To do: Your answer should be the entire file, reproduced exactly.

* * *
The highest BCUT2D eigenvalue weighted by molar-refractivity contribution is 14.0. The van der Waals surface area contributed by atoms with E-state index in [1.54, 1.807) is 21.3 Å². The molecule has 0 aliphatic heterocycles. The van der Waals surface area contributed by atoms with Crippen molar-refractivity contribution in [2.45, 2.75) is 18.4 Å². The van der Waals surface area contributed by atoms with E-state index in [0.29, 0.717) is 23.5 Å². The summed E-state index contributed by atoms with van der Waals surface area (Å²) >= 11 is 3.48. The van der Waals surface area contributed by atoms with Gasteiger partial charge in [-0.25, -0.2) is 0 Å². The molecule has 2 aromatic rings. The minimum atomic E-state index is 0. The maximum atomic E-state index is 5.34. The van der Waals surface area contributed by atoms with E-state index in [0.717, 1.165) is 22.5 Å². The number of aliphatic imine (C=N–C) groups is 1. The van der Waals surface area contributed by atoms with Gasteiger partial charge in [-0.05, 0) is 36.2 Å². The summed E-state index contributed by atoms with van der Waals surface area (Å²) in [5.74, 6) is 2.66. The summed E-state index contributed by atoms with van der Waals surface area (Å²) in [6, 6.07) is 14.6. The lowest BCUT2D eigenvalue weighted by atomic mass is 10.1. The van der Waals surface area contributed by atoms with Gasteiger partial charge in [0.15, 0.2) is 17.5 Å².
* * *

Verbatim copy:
The highest BCUT2D eigenvalue weighted by molar-refractivity contribution is 14.0. The van der Waals surface area contributed by atoms with E-state index in [1.54, 1.807) is 21.3 Å². The molecule has 0 aliphatic heterocycles. The van der Waals surface area contributed by atoms with Crippen molar-refractivity contribution in [2.45, 2.75) is 18.4 Å². The van der Waals surface area contributed by atoms with E-state index in [0.29, 0.717) is 23.5 Å². The summed E-state index contributed by atoms with van der Waals surface area (Å²) >= 11 is 3.48. The van der Waals surface area contributed by atoms with Gasteiger partial charge in [-0.25, -0.2) is 0 Å². The molecule has 2 aromatic rings. The minimum atomic E-state index is 0. The maximum atomic E-state index is 5.34. The van der Waals surface area contributed by atoms with E-state index in [0.717, 1.165) is 22.5 Å². The number of aliphatic imine (C=N–C) groups is 1. The van der Waals surface area contributed by atoms with Gasteiger partial charge in [-0.05, 0) is 36.2 Å². The summed E-state index contributed by atoms with van der Waals surface area (Å²) in [5.74, 6) is 2.66. The summed E-state index contributed by atoms with van der Waals surface area (Å²) in [6, 6.07) is 14.6. The lowest BCUT2D eigenvalue weighted by atomic mass is 10.1. The van der Waals surface area contributed by atoms with Gasteiger partial charge in [0.15, 0.2) is 17.5 Å².